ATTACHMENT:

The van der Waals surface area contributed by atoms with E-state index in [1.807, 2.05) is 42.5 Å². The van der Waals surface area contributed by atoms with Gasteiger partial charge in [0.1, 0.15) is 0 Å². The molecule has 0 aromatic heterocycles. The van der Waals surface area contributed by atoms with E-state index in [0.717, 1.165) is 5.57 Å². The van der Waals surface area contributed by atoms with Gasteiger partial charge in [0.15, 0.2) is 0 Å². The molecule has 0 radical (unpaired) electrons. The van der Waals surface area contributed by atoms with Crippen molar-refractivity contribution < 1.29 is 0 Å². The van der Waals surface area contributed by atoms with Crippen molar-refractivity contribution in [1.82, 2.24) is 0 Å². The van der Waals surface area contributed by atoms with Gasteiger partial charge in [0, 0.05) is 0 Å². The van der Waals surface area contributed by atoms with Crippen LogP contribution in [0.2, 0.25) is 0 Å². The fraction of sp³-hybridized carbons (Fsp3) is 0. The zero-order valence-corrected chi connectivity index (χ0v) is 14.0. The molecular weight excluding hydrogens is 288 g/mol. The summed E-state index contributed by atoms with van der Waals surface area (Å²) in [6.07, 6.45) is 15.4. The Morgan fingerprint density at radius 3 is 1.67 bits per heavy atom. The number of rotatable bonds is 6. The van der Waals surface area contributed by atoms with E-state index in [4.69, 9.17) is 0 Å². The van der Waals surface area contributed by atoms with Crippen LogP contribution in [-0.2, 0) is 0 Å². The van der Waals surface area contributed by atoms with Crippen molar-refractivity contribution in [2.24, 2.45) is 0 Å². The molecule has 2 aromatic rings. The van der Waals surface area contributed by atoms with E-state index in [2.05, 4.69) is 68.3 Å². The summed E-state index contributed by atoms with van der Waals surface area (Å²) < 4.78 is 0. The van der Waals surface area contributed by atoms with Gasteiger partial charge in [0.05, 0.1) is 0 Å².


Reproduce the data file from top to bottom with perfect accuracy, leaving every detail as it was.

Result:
The van der Waals surface area contributed by atoms with E-state index in [1.807, 2.05) is 42.5 Å². The van der Waals surface area contributed by atoms with Gasteiger partial charge in [0.1, 0.15) is 0 Å². The molecule has 0 aromatic heterocycles. The van der Waals surface area contributed by atoms with E-state index in [0.717, 1.165) is 5.57 Å². The van der Waals surface area contributed by atoms with Gasteiger partial charge in [0.15, 0.2) is 0 Å². The molecule has 0 radical (unpaired) electrons. The van der Waals surface area contributed by atoms with Crippen molar-refractivity contribution < 1.29 is 0 Å². The van der Waals surface area contributed by atoms with Crippen molar-refractivity contribution in [1.82, 2.24) is 0 Å². The van der Waals surface area contributed by atoms with Gasteiger partial charge in [0, 0.05) is 0 Å². The van der Waals surface area contributed by atoms with Crippen LogP contribution in [0.2, 0.25) is 0 Å². The fraction of sp³-hybridized carbons (Fsp3) is 0. The zero-order valence-corrected chi connectivity index (χ0v) is 14.0. The molecular weight excluding hydrogens is 288 g/mol. The summed E-state index contributed by atoms with van der Waals surface area (Å²) in [6.07, 6.45) is 15.4. The Morgan fingerprint density at radius 3 is 1.67 bits per heavy atom. The number of rotatable bonds is 6. The van der Waals surface area contributed by atoms with E-state index in [4.69, 9.17) is 0 Å². The van der Waals surface area contributed by atoms with Crippen LogP contribution in [-0.2, 0) is 0 Å². The van der Waals surface area contributed by atoms with Crippen molar-refractivity contribution in [2.24, 2.45) is 0 Å². The molecule has 2 aromatic rings. The van der Waals surface area contributed by atoms with E-state index in [2.05, 4.69) is 68.3 Å². The summed E-state index contributed by atoms with van der Waals surface area (Å²) < 4.78 is 0. The van der Waals surface area contributed by atoms with Gasteiger partial charge in [0.05, 0.1) is 0 Å².